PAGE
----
Easter-MiniThis morning I uploaded Episode One in our newest Seasonal Video series, Eastertide: From Resurrection to Ascension.  The episode includes 17 illustrations from the 13th to the 19th C. (with a photograph from the 21st C.), mostly Resurrection imagery.  Artists include, in order of use, fresco-makers at Constantinople, James Tissot, William Holman Hunt, Giotto, fresco-makers at Milan, Byzantine icon-painters, and Russian Orthodox icon painters, including the celebrated Andrei Rublev, from the 15th to the 18th C.   Regular viewers will have noticed the change in the series graphic from Portrait to Landscape orientation.  This became necessary when I switched production of videos from the version of iMovie on my iPad to the enhanced version on my Mac.  The “Ken Burns effect” program on the Mac, which has many additional features, especially in the area of multi-source soundtracks, is strongly biased toward Landscape imagery.   Viewers will easily see the difference in the way the images scan during the video.  For those especially fond of icons:  the image in the title graphic is one of the best, most carefully drawn representations of the classic “Harrowing of Hades” depiction of Christ, standing on the destroyed gates of Hades and the pit with the “keys to Hades and Death,” lifting Adam (in white) and Eve (in red) from Hades.  The figure with halo at left center (near the tip of Jesus’ right hand) is John the Baptist, observing in his status as the Last Prophet of the Old Testament.  The blue oval is a classic representation of the Glory of the Lord, sheckinah in Hebrew.

Watch the Video.     Listen to the Podcast version

The program, which runs just over 29 minutes, begins with a discussion of the history of the Feast of Feasts from its origins in the early Church both Eastern and Western to 20th C. liturgies in the 1928 Book of Common Prayer.  The program continues with a discussion of the meaning of Easter and its central place in Christian theology, followed by prayer books services for Easter Day, including the changes to Morning Prayer and the two sets of Collect, Epistle and Gospel readings for the day.  Also included is information about seasonal music for Easter from The St. Chrysostom Hymnal and cross-reference to other AIC programs and publications appropriate for Easter Day observances.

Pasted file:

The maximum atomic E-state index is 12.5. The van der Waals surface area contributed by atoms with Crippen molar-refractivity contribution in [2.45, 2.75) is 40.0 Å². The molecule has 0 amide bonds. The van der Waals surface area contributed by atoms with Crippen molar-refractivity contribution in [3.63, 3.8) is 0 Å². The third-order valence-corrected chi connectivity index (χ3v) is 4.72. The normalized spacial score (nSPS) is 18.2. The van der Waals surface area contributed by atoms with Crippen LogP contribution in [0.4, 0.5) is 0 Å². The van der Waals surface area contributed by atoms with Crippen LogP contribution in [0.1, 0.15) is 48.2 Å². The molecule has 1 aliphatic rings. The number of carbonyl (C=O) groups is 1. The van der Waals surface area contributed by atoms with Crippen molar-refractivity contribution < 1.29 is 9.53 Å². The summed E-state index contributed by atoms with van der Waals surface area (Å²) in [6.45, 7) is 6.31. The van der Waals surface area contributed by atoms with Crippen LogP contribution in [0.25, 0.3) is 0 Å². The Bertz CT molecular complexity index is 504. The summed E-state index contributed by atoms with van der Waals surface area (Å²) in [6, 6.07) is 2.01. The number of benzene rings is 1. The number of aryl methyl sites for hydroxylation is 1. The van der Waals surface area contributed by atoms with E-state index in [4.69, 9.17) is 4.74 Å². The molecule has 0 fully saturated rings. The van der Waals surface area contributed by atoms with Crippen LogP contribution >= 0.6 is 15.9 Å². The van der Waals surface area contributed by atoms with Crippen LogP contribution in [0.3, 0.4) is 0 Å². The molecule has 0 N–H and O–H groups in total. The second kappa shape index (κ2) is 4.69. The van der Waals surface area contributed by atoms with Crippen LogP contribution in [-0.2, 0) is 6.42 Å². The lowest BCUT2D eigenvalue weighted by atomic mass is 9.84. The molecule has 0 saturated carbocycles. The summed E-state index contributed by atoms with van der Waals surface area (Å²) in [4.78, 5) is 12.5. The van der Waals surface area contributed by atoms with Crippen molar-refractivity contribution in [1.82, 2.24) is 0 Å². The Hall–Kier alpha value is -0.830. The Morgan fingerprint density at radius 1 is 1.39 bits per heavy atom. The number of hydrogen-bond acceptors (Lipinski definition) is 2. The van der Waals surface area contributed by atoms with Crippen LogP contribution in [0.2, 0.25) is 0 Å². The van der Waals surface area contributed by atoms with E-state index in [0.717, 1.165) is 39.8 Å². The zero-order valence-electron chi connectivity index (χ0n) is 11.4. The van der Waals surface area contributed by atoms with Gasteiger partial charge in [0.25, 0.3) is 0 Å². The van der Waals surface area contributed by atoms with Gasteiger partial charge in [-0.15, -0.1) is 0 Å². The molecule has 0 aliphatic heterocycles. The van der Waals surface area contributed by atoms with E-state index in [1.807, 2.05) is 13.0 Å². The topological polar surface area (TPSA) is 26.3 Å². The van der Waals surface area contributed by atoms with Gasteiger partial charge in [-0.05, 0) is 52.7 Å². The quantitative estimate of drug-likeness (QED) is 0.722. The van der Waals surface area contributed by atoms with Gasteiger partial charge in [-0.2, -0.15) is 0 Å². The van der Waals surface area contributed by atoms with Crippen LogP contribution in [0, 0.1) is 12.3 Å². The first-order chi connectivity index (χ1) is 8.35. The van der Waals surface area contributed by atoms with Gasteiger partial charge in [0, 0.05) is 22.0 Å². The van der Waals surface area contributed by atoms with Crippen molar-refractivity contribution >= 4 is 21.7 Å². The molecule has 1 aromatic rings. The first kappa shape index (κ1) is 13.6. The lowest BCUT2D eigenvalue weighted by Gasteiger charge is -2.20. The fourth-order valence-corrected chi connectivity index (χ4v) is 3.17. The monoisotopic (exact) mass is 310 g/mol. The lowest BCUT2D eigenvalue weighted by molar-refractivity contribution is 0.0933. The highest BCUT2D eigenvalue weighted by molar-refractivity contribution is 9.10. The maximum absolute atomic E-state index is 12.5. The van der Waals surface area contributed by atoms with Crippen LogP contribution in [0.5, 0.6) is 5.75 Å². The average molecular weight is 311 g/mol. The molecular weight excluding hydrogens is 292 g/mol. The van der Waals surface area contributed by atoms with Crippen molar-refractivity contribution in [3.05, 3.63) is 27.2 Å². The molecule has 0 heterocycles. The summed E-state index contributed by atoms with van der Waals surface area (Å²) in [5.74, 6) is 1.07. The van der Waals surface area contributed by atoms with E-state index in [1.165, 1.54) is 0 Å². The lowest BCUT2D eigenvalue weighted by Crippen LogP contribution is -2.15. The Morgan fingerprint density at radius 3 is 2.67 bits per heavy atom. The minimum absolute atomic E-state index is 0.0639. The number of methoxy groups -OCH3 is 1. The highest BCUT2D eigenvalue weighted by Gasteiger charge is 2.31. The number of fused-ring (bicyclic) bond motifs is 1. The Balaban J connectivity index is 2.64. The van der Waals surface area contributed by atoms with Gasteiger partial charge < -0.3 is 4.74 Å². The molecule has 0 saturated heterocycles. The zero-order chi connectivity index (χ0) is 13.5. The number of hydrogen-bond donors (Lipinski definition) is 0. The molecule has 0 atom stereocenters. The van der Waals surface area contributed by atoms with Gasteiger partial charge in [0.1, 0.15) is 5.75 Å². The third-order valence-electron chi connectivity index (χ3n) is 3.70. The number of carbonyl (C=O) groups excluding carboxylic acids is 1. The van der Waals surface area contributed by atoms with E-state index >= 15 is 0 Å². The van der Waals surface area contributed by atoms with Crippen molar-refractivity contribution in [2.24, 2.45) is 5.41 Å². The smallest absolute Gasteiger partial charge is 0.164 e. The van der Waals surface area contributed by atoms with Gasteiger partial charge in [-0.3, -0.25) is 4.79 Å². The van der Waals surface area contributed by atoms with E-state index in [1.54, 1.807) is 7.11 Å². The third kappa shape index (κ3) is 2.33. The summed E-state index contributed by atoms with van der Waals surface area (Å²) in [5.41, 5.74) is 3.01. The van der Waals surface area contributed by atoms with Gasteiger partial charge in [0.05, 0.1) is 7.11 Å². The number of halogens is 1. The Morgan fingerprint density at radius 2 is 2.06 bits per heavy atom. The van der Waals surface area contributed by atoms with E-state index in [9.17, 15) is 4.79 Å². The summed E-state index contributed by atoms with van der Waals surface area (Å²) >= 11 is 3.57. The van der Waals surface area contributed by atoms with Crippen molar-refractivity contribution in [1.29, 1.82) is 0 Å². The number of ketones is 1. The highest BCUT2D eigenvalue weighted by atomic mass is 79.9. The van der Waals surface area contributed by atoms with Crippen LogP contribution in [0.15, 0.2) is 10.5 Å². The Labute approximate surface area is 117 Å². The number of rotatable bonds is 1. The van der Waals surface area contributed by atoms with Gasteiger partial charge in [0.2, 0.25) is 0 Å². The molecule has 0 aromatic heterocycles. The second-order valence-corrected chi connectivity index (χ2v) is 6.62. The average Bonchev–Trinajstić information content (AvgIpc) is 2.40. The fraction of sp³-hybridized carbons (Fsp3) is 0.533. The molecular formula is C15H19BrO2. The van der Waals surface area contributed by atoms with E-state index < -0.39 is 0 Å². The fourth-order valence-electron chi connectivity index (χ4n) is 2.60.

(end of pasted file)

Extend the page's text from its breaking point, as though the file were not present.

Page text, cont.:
Episode Two, focused on Easter Monday and Tuesday and the First, Second and Third Sundays after Easter is almost complete and should be available in video and podcast versions on or before April 2nd.

I’ve posted new links on the Welcome page to Part I and Part II of the Good Friday program as well as the new Eastertide episode for Easter Day.  You can similate the experience of a Good Friday 12 Noon service by opening Part I of In the Cross of Christ I Glory and pausing at the appropriate times between Noon and 3 PM (which obviously requires also opening Part 2 after the completion of the prayers for the Fourth Word.  Part Two resumes the program with Fifth Word for 1:55 P.M.  Again I think the parishioners of Holy Cross REC for providing the voices for the “all saying together” sections and the responses, including the Amens.

I am exploring the movement of all our videos from YouTube to Vimeo, owing to Google’s increasing anti-religious bias.  I also intend to drop my Twitter channel, for the same reason.  Unfortunately, Facebook is important as a vehicle for reaching a broad audience around the world.  I will continue to post church-related links on both my personal and AIC pages at Facebook.   I do not make any personal information posts on my Facebook page and do not use its Messenger program.